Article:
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3-4 languages

  1. #1
    asalles is offline Registered User
    Join Date
    Sep 2005
    Hong Kong

    3-4 languages

    Hi moms and dads,

    Was wondering if anyone is in a similar situation...
    I have a 2 1/2 year old and want to put her in once a week Mandarin classes. I speak with her in English while my husband speaks to her in Italian. (on top of that, the far away grandparents speak only Portuguese with her) My husband feels that learning Mandarin this young would only confuse her even more. I, of course disagree and believe the earlier the better. Anyone up for sharing their viewpoints or experiences?? Thanks:

  2. #2
    Nemo is offline Registered User
    Join Date
    Apr 2006
    Hong Kong

    Hi asalles, i'm for you. My mother language is Mandarin, but i speak English a lot at home to my 5 months boy while my wife speaks in mandarin. It's no doubt the eralier the better. Kids have their own system to distinguish language. I wish I have a multiple language family just like yours. :)

  3. #3
    Sylvieng is offline Registered User
    Join Date
    Mar 2005
    Park Island

    Well... here is my feedback :

    I'm chinese, but born in France.

    At home, we lived with my grand-parents who spoke only chui-chow.
    In the beginning, at school, it wasn't so easy because we were not able to communicate so easely with other children, especially for my big sister as I had her to speak french to.
    But children are really adaptable, so we manage. But I have to say that even so, I know that my level in french isn't so perfect. I can see the difference with my husband who is french-french, fully french ! Of course, I'm fluent, but well, at school I always had difficulty in french class... And now sometime, I have to think before finding a word. Is it because I'm not in a french environment anymore ?...

    But something for sure, I learn other languages much easier than other kids. Still do. Since coming to Hong Kong, I have learn quite enough cantonese to have small conversations and I never did have cantonese class.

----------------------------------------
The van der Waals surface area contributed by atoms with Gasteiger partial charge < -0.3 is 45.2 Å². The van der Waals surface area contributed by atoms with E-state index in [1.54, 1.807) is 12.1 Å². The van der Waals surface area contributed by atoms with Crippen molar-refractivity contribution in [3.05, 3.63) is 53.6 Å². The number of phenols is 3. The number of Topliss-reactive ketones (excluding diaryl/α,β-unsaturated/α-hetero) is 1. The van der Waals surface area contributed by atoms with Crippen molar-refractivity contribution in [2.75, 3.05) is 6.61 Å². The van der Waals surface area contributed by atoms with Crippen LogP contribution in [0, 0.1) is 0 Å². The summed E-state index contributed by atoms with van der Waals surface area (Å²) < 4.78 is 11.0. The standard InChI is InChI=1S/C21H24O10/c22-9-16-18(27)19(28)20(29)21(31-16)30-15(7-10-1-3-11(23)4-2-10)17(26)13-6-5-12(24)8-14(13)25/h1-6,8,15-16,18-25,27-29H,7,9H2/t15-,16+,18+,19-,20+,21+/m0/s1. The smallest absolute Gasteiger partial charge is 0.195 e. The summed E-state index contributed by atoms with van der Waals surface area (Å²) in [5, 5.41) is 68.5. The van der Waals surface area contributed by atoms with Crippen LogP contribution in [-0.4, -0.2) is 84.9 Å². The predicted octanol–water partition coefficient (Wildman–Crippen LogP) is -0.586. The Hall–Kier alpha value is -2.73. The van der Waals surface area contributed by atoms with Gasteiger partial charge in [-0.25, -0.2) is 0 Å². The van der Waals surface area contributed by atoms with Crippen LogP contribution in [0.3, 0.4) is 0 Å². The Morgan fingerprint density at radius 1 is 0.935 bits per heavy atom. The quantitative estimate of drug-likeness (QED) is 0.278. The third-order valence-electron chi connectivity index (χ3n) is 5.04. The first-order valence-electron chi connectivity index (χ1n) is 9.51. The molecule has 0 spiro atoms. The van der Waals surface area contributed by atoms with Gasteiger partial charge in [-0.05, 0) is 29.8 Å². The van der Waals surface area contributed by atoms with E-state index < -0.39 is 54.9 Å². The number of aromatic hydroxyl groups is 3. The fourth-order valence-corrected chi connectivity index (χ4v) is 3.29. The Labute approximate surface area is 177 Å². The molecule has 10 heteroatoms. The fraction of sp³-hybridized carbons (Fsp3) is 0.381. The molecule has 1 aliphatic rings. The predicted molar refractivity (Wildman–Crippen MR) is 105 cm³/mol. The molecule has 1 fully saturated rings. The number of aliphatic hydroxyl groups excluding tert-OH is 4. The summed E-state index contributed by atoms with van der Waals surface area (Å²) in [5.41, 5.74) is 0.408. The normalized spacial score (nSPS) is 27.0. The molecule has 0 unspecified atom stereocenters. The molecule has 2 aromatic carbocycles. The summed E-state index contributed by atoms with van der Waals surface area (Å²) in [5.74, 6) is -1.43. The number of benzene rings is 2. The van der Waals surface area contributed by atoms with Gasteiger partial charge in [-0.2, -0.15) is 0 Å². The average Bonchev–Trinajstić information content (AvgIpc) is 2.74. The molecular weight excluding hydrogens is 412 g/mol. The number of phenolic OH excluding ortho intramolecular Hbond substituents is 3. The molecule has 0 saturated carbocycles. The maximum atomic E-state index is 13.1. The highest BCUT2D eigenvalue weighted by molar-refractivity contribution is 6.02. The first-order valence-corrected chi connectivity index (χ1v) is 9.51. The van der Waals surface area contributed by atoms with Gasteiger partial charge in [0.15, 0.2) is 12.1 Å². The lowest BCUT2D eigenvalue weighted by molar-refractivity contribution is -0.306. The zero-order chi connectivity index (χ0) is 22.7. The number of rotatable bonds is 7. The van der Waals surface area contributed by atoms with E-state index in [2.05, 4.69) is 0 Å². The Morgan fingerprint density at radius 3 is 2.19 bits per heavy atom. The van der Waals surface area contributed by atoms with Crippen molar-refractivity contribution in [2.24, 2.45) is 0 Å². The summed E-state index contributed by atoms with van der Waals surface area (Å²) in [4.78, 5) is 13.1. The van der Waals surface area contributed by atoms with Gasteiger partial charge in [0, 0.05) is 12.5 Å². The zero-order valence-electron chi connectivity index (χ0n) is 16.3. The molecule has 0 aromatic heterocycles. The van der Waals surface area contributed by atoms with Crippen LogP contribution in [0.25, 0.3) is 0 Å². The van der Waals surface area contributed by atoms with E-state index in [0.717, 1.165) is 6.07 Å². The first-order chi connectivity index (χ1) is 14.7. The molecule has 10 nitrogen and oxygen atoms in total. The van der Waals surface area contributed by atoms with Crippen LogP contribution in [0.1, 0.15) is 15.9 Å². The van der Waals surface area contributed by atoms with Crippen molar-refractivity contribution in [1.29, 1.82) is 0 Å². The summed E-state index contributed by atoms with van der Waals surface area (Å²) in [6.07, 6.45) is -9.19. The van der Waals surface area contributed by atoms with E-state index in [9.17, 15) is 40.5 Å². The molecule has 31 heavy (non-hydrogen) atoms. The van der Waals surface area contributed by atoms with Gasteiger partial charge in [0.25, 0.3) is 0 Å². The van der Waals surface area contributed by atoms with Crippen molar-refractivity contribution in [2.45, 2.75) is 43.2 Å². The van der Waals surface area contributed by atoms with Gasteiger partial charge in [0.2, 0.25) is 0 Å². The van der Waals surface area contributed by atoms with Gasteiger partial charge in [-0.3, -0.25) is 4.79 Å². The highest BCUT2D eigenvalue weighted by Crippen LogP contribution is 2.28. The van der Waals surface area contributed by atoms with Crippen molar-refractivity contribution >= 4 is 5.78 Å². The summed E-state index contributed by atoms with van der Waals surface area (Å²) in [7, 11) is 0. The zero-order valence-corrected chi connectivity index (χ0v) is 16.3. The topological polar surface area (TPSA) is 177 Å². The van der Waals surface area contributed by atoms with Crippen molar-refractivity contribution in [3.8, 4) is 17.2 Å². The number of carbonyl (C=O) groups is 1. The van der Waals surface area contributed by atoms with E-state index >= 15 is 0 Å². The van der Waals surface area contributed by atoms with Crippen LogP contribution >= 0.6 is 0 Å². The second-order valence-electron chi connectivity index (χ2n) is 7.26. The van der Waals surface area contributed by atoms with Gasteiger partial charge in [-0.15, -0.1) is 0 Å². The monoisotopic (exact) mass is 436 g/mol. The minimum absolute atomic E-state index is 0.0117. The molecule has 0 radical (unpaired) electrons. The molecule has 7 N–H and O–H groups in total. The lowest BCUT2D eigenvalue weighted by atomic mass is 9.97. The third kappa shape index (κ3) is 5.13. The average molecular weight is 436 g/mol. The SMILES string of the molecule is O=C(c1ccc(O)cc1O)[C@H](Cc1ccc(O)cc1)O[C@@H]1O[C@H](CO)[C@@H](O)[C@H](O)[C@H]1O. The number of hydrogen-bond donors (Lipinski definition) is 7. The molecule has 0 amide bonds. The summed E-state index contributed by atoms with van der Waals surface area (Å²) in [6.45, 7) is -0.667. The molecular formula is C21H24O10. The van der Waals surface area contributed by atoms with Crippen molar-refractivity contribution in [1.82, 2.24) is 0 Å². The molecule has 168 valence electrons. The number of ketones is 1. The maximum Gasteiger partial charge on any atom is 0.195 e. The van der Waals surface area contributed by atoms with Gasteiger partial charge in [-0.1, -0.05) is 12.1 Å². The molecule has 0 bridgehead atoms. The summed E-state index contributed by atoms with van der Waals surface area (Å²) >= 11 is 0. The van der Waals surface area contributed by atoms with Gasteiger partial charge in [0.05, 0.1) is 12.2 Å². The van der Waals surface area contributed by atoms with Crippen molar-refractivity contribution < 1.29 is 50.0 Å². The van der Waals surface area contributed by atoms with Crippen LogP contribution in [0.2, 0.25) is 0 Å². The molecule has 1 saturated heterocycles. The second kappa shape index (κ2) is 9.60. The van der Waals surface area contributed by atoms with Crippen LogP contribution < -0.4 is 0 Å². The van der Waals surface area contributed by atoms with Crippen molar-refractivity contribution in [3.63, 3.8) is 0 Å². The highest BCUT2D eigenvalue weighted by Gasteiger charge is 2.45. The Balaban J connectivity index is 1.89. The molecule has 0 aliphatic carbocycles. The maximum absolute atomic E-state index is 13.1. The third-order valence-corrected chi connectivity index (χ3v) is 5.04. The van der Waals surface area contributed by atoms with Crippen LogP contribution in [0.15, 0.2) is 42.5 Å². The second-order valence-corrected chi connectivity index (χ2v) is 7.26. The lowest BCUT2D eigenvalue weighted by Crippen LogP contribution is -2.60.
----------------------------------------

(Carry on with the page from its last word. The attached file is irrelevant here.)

2nd example : My niece.
    The situation is even more complexe : she was born in Hong Kong from a french-born-chinese and a Japanese. My parents spoke to her in mandarin. And she goes to the french international school.
    Now, she speaks French, Japanese, Mandarin, Cantonese and English !
    But even in french, which is the language she use the most, she hasn't got the perfect level. She is fluent but she hasn't got the level that my husband's niece who leave in France, have.

    My nephew, for some reason, doesn't want to speak in Mandarin and Cantonese. But his level in French is better !

    So in conclusion, I would say that it does seem that the more languages you have, the less you will be able to reach perfect level.
    But do we need to have a perfect level when we speak so many languages ? What is the use of languages after all ? If people understand you, it should be enough isn't it ?

    Well, except if you want to be a diplomate. But then, maybe you would work harder on languages to reach a better level ? It's a matter of choice.

    For my part, I'm quite happy to be able to speak many languages, and I do believe that we are going in a world where being able to communicate in different languages is a must.

  4. #4
    Histamin is offline Registered User
    Join Date
    Mar 2005

    Hi, Everyone.
    Our children have been experiencing similar situation with yours,
    But recently I noticed it's important to give them different places for every language to practice, otherwise they will confuse to control many languages.
    For my son's case(4 yrs), Japanese, Cantonese, English, Mandarin, Hakka(dialects of chinese).
    From my point, he seems to be best speaking in Japanese because I'm native Japanese speaker, but when I'm not there, he's extremely not speaking Japanese any more.